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Market Oracle FREE Newsletter

Analysis Topic: Economic Trends Analysis

The analysis published under this topic are as follows.

Economics

Friday, May 30, 2014

The U.S. Jobs Market is Gaining Traction / Economics / Employment

By: EconMatters

Claims Data

The Jobless claims data came out on Thursday and the trend is still in place and bodes well for the May Employment Report coming out next Friday as jobless claims fell sharply in the May 24 week, down 27,000 to 300,000. The 4-week average is down a significant 11,250 to a new recovery low of 311,500. Continuing claims are also down, falling 17,000 in data for the May 17 week to a new recovery low of 2.631 million. The 4-week average is down 33,000 to 2.655 million, also a recovery low. The unemployment rate for insured workers, also at a recovery low, came in at 2.0 percent. Notice a pattern here, new recovery low, new recovery low, and new recovery low.

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Economics

Friday, May 30, 2014

Fed's Lacker Warns U.S. Inflation Is Accelerating / Economics / Inflation

By: Bloomberg

Federal Reserve Bank of Richmond President Jeffrey Lacker told Bloomberg Radio host Kathleen Hays on "The Hays Advantage" today that inflation may not need to be too fast before the Fed raises the main interest rate. Lacker said, "I don't see us having to wait until inflation is actually getting to a place we don't like."

Lacker said, "We've seen inflation bottom out; I think it's pretty conclusive it's bottomed out in the last couple of quarters. And there's some tentative signs that a move back towards, a gradual move back towards 2 percent is in train, and I'm hopeful that that will play out over the year."

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Economics

Thursday, May 29, 2014

U.S. Economic Growth BEA Revised GDP Sharply Lower to -1% / Economics / US Economy

By: CMI

BEA Revises 1st Quarter 2014 GDP Sharply Downward to Outright Contraction at Nearly a 1% Annual Rate: In their second estimate of the US GDP for the first quarter of 2014, the Bureau of Economic Analysis (BEA) reported that the economy was contracting at a -0.99% annualized rate. When compared to prior quarters, the new measurement is down over 3.6% from the 2.64% growth rate reported for the 4th quarter of 2013, and it is now more than 5% lower than the 4.19% reported for the 3rd quarter of 2013.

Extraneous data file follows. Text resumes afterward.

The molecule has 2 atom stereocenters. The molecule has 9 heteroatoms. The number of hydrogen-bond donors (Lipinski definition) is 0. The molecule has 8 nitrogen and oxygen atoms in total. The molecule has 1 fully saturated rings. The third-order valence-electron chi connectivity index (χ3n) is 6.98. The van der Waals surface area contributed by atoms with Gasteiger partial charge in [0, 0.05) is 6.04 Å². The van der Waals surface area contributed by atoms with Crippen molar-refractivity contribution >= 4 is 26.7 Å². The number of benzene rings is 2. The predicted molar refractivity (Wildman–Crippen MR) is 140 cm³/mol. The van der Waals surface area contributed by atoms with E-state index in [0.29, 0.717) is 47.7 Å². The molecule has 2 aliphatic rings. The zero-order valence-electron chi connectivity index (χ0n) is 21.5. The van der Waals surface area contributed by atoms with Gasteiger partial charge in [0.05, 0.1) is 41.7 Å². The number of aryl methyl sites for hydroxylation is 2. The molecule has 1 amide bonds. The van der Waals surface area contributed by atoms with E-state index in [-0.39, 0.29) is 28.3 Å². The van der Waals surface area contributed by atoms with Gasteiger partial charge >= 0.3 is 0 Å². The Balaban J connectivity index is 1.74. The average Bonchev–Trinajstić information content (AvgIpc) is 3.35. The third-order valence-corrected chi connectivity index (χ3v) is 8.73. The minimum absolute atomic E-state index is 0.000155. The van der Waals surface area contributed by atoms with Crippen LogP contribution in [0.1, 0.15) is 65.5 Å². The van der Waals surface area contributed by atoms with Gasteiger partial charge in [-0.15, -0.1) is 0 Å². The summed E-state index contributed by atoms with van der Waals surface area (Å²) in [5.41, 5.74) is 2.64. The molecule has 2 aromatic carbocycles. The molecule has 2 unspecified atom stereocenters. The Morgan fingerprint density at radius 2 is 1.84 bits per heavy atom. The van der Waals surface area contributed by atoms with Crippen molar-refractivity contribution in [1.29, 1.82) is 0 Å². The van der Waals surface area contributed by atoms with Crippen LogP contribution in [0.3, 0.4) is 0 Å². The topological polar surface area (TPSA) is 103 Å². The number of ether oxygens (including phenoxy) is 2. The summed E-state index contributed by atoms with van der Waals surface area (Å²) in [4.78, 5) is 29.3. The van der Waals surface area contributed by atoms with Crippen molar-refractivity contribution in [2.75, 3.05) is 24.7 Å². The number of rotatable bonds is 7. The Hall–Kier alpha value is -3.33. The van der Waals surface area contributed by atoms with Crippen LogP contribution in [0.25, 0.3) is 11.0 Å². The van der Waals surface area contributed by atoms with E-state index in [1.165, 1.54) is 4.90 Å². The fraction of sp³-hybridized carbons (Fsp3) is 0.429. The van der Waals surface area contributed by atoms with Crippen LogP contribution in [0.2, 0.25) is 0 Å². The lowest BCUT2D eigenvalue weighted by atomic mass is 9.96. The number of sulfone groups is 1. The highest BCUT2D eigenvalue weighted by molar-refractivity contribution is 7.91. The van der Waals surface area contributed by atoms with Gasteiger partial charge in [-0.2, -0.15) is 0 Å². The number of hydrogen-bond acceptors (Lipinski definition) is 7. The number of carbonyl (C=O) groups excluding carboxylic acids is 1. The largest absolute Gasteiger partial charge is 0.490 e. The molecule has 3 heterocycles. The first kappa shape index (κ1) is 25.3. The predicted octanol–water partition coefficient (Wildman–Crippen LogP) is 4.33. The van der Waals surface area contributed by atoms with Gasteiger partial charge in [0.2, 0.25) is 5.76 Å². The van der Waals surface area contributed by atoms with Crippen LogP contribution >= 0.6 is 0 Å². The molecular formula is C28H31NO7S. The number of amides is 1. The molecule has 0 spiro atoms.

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Economics

Thursday, May 29, 2014

Impending Economic Downturns and the New Skyscraper Curse / Economics / Economic Theory

By: Mark_Thornton

From CNN to Barron’s to Le Monde, Mark Thornton has been featured as an authority on how record-setting skyscrapers signal impending economic downturns. Last month, Dr. Thornton spoke with us about the Skyscraper Index and the Skyscraper Curse.

Mises Institute: The Skyscraper Index, which shows a correlation between the construction of the world’s tallest buildings and economic busts, was created by economist Andrew Lawrence in 1999. In 2007, you used the index with Austrian business cycle theory to identify the economic downturn that followed. How does Austrian business cycle theory explain the index?

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Economics

Thursday, May 29, 2014

Iran Economy Stable but Miserable / Economics / Iran

By: Steve_H_Hanke

Since Hassan Rouhani assumed the presidency of the Islamic Republic of Iran in August of last year, the economic outlook for Iran has improved. When Rouhani took office, he promised three things: to curb the inflation which had become rampant under Mahmoud Ahmadinejad, to stabilize Iran's currency (the Rial), and to start talks to potentially try and end the sanctions which have battered Iran since 2010. Rouhani has delivered on each of these promises. From this, one might assume that the Iranian economy, and the Iranian people, are headed towards better times.

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Economics

Thursday, May 29, 2014

Piketty's 'Capital in the 21st Century' Book Envy Problem / Economics / Economic Theory

By: Peter_Schiff

There can be little doubt that Thomas Piketty's new book Capital in the 21st Century has struck a nerve globally. In fact, the Piketty phenomenon (the economic equivalent to Beatlemania) has in some ways become a bigger story than the ideas themselves. However, the book's popularity is not at all surprising when you consider that its central premise: how radical wealth redistribution will create a better society, has always had its enthusiastic champions (many of whom instigated revolts and revolutions). What is surprising, however, is that the absurd ideas contained in the book could captivate so many supposedly intelligent people.

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Economics

Thursday, May 29, 2014

Why Keynesians Should Not be so Careless with Terminology / Economics / Economic Theory